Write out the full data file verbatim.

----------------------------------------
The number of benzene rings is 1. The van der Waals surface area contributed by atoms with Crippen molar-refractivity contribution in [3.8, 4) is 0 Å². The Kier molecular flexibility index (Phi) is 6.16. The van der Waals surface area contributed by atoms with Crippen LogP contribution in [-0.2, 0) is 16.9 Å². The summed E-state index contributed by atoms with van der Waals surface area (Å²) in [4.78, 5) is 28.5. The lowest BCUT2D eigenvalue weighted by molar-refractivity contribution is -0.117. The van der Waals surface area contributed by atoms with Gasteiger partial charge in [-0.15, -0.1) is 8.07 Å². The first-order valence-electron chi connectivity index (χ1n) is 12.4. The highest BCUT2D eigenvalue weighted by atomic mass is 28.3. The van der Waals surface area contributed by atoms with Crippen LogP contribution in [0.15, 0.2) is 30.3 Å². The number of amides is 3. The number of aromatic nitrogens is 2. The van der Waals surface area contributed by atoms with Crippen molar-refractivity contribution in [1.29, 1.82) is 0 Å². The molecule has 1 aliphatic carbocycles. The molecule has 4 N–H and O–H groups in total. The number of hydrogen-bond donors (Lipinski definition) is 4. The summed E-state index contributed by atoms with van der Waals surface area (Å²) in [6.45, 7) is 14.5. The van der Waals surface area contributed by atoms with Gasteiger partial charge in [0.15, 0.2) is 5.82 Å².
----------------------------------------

The number of benzene rings is 1. The van der Waals surface area contributed by atoms with Crippen molar-refractivity contribution in [3.8, 4) is 0 Å². The Kier molecular flexibility index (Phi) is 6.16. The van der Waals surface area contributed by atoms with Crippen LogP contribution in [-0.2, 0) is 16.9 Å². The summed E-state index contributed by atoms with van der Waals surface area (Å²) in [4.78, 5) is 28.5. The lowest BCUT2D eigenvalue weighted by molar-refractivity contribution is -0.117. The van der Waals surface area contributed by atoms with Gasteiger partial charge in [-0.15, -0.1) is 8.07 Å². The first-order valence-electron chi connectivity index (χ1n) is 12.4. The highest BCUT2D eigenvalue weighted by atomic mass is 28.3. The van der Waals surface area contributed by atoms with Crippen LogP contribution in [0.15, 0.2) is 30.3 Å². The number of amides is 3. The number of aromatic nitrogens is 2. The van der Waals surface area contributed by atoms with Crippen molar-refractivity contribution in [1.29, 1.82) is 0 Å². The molecule has 1 aliphatic carbocycles. The molecule has 4 N–H and O–H groups in total. The number of hydrogen-bond donors (Lipinski definition) is 4. The summed E-state index contributed by atoms with van der Waals surface area (Å²) in [6.45, 7) is 14.5. The van der Waals surface area contributed by atoms with Gasteiger partial charge in [0.15, 0.2) is 5.82 Å².